• I am in favor of co-sleeping with adopted children if it is a benefit to them and if all parties are able to rest comfortably. Ain’t nobody functioning well if they ain’t sleeping well. Amen. So if you have a child who rests well in your very spacious bed and you all are just the picture of serenity and quality sleep – good on you, man. Our queen sized bed was no match for our spinning-like-a-clock-toddler and my visions of tranquil-co-sleeping were quickly replaced with horror and sleepless nights. Our back up plan was great though – we had a second crib made available to us. Naps happened in Grace’s room, but bedtime was right next to Mama in the crib where we held hands as she fell asleep and sometimes through the night. My goal was mutual sleep and this is how I achieved it. I would do it all over again – and I have had to, because the attachment dance is two steps forward and one step back. While I feel that we are well attached – Grace and children like her often have separation anxiety and sometimes hers is off the charts. Getting back to basic close sleeping, for her, is a remedy for a while. Co-sleeping or close-sleeping can be a very good thing. It can save your sanity and your sanity is worth it.

• When one parent is favored over the other it can be difficult for the both the unfavored parent to know how to woo their new child, and draining for the parent who is trying to stay physically, mentally, and emotionally afloat with their new child, who’s very existence it seems, rests on their constant presence and touch. For us, I was the favored one both in China and once we returned home; and remember how I said our child had low oxygen saturation when she cried? She cried if I wasn’t available to her. When we determined the things she loved to eat, play with, and do – Daddy became Mr. Goodtime. Daddy gave the cookies, the puffs, the chocolate pediasure. Daddy played in the little tent she loved and stacked cups for her to destroy. Daddy read the books and gave stickers and wooed and wooed and wooed until he was trusted fully. Currently, we have a “Daddy’s girl” in our house who is equally content in every situation with her Daddy as she is with me – Glory to God.

• This last tip for coming home with a medically compromised child is fairly simple. Role-play. For our daughter, a doctor visit was not a friendly visit in any kind of way. I purchased a fisher price doctor kit and we would play doctor for hours. For her, this helped ease her fears and by the time surgery happened she was much less anxiety ridden in the presence of medical personnel.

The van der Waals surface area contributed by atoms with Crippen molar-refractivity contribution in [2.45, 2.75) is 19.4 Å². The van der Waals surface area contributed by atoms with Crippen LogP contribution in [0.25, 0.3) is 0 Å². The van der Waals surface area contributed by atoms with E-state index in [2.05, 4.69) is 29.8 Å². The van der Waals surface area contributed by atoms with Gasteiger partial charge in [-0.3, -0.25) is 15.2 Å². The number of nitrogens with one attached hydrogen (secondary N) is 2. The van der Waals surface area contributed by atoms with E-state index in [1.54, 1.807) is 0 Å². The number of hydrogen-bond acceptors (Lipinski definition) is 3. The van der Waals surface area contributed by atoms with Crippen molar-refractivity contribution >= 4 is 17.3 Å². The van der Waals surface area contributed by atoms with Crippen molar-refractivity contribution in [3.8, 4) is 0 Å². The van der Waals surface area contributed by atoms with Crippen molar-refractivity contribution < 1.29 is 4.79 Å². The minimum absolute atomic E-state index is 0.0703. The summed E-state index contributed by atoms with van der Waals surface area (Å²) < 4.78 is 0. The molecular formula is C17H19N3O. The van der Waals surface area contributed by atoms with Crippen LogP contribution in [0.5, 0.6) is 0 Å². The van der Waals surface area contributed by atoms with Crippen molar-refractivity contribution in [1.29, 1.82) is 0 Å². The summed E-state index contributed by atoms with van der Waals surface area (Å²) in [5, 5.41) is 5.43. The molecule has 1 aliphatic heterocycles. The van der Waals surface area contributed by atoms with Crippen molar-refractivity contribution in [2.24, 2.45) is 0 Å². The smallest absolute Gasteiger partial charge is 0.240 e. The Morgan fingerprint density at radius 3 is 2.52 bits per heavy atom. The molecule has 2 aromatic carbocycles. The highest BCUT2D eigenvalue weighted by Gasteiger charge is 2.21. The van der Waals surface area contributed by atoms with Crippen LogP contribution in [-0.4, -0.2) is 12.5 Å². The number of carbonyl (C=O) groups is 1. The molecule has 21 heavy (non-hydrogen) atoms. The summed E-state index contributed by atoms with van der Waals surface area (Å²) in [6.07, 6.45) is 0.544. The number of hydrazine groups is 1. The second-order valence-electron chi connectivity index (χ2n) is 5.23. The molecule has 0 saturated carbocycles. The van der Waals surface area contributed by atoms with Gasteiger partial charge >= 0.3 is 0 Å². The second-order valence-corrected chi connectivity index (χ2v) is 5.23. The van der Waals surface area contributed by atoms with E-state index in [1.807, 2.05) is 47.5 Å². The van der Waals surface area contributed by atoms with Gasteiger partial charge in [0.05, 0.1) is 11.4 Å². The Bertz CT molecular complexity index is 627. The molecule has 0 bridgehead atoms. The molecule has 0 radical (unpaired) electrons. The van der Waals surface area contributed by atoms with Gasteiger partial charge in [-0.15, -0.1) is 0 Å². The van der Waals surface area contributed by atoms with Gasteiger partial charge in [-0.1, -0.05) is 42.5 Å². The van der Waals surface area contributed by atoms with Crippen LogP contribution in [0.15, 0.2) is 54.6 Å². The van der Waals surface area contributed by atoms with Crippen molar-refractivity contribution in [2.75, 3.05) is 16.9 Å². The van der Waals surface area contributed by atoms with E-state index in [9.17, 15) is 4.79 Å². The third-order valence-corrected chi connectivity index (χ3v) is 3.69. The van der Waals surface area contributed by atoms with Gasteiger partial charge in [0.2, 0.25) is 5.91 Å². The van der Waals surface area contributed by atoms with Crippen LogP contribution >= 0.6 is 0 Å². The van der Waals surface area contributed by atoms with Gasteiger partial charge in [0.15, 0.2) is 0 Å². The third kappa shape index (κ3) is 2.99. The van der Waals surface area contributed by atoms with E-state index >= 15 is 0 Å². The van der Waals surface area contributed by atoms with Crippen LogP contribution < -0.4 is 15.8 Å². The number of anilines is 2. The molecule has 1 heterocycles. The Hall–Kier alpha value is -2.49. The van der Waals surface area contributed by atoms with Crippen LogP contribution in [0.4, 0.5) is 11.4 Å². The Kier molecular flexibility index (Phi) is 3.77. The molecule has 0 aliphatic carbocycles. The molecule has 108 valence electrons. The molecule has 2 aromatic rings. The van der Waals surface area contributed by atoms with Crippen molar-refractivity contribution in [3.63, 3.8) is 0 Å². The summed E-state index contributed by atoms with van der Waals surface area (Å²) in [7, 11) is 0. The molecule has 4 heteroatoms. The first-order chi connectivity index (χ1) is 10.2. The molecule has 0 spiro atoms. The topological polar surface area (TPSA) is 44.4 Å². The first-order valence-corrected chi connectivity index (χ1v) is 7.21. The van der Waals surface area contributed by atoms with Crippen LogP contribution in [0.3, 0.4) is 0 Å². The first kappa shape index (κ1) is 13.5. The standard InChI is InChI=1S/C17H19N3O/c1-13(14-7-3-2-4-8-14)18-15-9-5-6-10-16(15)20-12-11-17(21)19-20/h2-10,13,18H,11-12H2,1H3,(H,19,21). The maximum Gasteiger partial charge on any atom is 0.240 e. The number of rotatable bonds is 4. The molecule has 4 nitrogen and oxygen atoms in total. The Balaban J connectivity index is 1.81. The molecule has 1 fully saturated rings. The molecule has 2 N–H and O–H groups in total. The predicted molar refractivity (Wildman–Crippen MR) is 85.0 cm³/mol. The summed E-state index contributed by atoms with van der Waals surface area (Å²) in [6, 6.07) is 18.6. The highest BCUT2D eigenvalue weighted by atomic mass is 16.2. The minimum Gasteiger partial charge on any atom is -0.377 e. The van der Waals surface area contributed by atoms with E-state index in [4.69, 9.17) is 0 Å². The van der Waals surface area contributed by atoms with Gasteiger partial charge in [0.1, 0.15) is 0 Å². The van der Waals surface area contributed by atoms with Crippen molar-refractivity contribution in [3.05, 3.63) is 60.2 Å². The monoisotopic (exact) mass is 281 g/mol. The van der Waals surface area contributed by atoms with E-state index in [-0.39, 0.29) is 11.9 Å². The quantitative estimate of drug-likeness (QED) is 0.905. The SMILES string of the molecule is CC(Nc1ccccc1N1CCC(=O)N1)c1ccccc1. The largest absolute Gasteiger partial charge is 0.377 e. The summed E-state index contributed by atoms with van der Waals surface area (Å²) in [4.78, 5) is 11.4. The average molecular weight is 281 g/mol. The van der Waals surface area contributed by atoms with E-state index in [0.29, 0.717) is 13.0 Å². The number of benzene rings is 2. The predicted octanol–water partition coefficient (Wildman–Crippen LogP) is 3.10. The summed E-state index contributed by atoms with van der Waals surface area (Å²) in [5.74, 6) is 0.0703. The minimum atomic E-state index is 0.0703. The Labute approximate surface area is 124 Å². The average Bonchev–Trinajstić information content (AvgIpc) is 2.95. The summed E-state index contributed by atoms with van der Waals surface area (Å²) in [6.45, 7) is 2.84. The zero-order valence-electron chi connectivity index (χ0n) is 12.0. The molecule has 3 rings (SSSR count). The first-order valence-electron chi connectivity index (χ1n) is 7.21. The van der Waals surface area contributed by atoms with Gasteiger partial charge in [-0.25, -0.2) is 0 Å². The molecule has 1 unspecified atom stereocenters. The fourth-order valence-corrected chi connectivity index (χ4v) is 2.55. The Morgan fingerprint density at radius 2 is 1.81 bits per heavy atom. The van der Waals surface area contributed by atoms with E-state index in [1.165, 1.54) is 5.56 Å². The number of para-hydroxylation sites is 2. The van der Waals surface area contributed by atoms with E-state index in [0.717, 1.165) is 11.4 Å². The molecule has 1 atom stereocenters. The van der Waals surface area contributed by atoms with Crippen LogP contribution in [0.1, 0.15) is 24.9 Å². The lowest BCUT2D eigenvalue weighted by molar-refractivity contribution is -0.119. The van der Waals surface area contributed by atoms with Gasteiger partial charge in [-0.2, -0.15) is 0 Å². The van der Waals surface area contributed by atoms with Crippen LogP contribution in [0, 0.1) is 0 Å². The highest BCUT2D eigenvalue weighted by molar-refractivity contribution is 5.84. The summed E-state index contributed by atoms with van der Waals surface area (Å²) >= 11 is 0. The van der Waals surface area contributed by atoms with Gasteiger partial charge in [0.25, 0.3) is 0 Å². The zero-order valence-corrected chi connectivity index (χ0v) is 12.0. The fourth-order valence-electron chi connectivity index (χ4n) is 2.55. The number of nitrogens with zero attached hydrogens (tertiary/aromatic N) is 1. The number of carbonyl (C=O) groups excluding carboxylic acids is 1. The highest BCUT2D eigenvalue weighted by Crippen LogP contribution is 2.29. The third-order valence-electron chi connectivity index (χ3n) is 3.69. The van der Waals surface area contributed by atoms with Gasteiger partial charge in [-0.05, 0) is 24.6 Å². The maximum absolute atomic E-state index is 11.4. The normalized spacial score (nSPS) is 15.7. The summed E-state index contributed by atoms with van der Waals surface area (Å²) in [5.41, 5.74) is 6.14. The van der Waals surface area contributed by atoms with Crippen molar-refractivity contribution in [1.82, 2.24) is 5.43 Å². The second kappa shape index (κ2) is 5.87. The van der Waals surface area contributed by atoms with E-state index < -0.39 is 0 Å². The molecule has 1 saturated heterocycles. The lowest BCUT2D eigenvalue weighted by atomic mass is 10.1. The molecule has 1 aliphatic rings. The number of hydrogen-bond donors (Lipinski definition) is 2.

I am happy to say, once it came to be the day of surgery there was no question in our minds that we had attached well to one another, thus far. Of course attachment is ongoing, but in those moments where we surrendered our drugged up 16 pound, 20-month-old daughter for heart surgery it was my heart that broke in a million ways. How is it, that a child I knew personally for only six weeks could do such a number on my heart, that I would have laid down on that table without hesitation and taken it for her if I could.

How is it that she was every bit ours as our biological children were ours and it was as if we had known her since birth? We had been knit together in ways I cannot express with words. I can’t tell you how it happens except I know a God who’s specialty is healing the broken hearted and binding their wounds (Ps. 147:3). I know a God who sets the lonely in families (Ps. 68:6), and who promises to carry us, save us, rescue and restore us (Is. 46:3-4). I know a God who does a new thing where it seems unlikely or unnatural (Is. 43:19), and makes what seems impossible for man, possible for Him (Mt. 19:26). The physically broken heart is a simple repair compared to healing brokenness from loss and trauma but those are no match for our King of Kings.


Maybe you are reading this having returned home already and this resonates with you, or maybe you are still waiting for Travel Approval and wading through all of the suggestions or rules for travel and bonding and returning home.

Charles Spurgeon has great advice for all of us no matter where we are on this journey of adoption: “The God who has been sufficient until now, can be trusted to the end.”

If you believe that He has set you on this road of adoption, you must believe He will not leave you there. He will continue on sustaining you, restoring you, remaking you, reviving you as He has been all the way home.